UAW-AAM strike, week 10

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Striking workers at American Axle & Manufacturing Holdings Inc., on the picket lines since February, likely will have to wait longer to go back to work. A deal between the Detroit-based parts supplier and the United Auto Workers union is beginning to take shape, but a resolution is not imminent, sources familiar with the negotiations said Thursday. Hopes were high among workers and on Wall Street that the labor conflict will soon end, as details of a potential deal surfaced. Part of the plan would be to close American Axle forge operations in Detroit and Tonawanda, N.Y.

About 300 people work at the forge operations in Detroit.

American Axle's stock price shot up $2.57, or 13 percent, on the news. Shares closed at $22.71.

The latest offer from American Axle to the UAW calls for wage cuts for production workers from about $28 per hour to $17.

UAW Local 235 President Adrian King confirmed the numbers and said the union is evaluating the proposal.

American Axle spokeswoman Renee Rogers said Thursday talks are moving forward, but she would not comment on specifics.

"We've made good progress," she said.

Workers at five American Axle plants in Michigan and New York have been on strike since Feb. 26.

Talks were held up Thursday by officer elections at UAW Local 235, which kept key negotiators away from the bargaining table. In the vote, King lost the president post to local Vice President Bill Alford Jr.

The buzz around a potential agreement came as General Motors Corp., American Axle's largest customer, reported a 16 percent U.S. sales decline for April that included 15,000 lost fleet vehicle sales as a result of the strike.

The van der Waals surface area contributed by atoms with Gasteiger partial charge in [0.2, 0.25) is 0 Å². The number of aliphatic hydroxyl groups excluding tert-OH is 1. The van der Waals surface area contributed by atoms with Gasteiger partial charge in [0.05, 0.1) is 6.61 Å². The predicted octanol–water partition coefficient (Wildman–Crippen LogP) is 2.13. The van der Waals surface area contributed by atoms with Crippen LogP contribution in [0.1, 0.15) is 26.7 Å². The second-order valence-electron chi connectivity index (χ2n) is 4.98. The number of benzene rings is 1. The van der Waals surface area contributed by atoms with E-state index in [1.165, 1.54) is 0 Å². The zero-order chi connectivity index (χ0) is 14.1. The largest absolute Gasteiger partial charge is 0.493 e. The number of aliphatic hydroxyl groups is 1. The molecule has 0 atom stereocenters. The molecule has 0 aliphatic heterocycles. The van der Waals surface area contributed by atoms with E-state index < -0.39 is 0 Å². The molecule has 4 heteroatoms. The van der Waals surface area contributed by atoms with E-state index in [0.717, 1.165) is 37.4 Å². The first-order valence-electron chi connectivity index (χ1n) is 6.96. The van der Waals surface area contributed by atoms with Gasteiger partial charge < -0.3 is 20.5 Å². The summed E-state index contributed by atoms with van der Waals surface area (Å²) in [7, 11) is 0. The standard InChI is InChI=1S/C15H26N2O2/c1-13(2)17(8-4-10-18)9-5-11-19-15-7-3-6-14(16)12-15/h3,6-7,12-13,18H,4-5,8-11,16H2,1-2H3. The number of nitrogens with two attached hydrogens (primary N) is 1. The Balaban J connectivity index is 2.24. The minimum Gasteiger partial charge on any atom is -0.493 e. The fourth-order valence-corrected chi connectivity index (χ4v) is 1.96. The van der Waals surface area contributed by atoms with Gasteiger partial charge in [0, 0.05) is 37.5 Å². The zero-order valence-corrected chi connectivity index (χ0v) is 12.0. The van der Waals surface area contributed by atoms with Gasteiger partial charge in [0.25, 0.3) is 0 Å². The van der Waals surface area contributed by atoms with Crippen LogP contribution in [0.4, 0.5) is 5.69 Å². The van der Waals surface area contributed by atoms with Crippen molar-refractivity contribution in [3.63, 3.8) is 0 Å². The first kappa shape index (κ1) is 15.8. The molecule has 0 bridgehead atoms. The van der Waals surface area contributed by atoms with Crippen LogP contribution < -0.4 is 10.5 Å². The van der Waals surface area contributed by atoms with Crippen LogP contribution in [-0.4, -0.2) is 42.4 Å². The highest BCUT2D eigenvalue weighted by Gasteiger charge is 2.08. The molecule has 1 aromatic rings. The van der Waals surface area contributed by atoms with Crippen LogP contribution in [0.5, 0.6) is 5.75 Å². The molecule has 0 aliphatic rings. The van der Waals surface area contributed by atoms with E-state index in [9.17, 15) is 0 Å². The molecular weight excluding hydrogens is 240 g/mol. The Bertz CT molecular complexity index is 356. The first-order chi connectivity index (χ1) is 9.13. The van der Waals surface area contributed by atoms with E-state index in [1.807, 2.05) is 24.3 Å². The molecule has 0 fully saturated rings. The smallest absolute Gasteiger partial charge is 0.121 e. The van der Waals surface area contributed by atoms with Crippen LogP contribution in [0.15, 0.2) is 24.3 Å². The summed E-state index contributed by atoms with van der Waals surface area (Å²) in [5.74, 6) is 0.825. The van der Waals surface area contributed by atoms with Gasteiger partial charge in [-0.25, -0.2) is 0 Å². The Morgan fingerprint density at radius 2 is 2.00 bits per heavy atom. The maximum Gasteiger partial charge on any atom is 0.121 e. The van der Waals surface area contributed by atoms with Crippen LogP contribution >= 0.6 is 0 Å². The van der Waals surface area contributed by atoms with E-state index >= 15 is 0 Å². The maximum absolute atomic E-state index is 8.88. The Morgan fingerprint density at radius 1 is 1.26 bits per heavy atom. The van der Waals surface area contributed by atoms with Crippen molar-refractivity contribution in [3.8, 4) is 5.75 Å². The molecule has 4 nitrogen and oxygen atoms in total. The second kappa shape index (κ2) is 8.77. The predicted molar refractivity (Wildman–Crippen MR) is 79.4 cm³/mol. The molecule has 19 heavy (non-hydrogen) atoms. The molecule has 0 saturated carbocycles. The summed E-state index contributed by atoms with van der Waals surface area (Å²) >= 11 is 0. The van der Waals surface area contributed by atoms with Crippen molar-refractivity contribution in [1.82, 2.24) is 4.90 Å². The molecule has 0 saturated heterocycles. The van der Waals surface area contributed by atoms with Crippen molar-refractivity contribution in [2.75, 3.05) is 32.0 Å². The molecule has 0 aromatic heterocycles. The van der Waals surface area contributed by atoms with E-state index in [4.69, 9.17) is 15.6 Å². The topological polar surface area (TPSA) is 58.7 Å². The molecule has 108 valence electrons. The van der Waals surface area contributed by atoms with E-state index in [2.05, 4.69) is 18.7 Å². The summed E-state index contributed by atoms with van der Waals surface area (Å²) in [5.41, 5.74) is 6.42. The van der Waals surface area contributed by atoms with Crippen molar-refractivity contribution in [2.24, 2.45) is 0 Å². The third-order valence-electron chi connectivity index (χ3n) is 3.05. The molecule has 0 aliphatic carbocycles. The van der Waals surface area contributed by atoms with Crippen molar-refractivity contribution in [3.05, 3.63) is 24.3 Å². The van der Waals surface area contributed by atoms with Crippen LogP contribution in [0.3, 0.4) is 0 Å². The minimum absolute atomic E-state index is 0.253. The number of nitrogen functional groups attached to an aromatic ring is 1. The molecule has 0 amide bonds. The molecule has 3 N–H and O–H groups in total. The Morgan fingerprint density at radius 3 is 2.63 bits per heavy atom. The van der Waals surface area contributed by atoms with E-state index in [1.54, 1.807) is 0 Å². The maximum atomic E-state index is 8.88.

That lost sales cost GM about 1.5 points of market share, Mike DiGiovanni, GM's sales analyst, said. GM's fleet sales are down 30 percent more than the automaker planned for the year because of the parts shortage created by the walkout, he said. More than two dozen of GM's North American factories are either idled or partially shut down due to the strike.

GM said earlier this week that the dispute cost the company $800 million in the first quarter. The automaker also lost 100,000 units of production, though many analysts say a cut would have been necessary anyway because of sluggish U.S. auto sales.

Axle primarily produces parts for GM's slow-selling full-size trucks and SUVs, though some passenger car production also has been affected.

The automaker this week announced plans to produce 140,000 fewer trucks and SUVs in the year's second half because of weak demand, a cut that's bound to trickle down to American Axle.

Wendy Thompson, a former president of American Axle's Local 235, said the company's is using GM's production cuts to further its case for closing the Detroit and New York factories.


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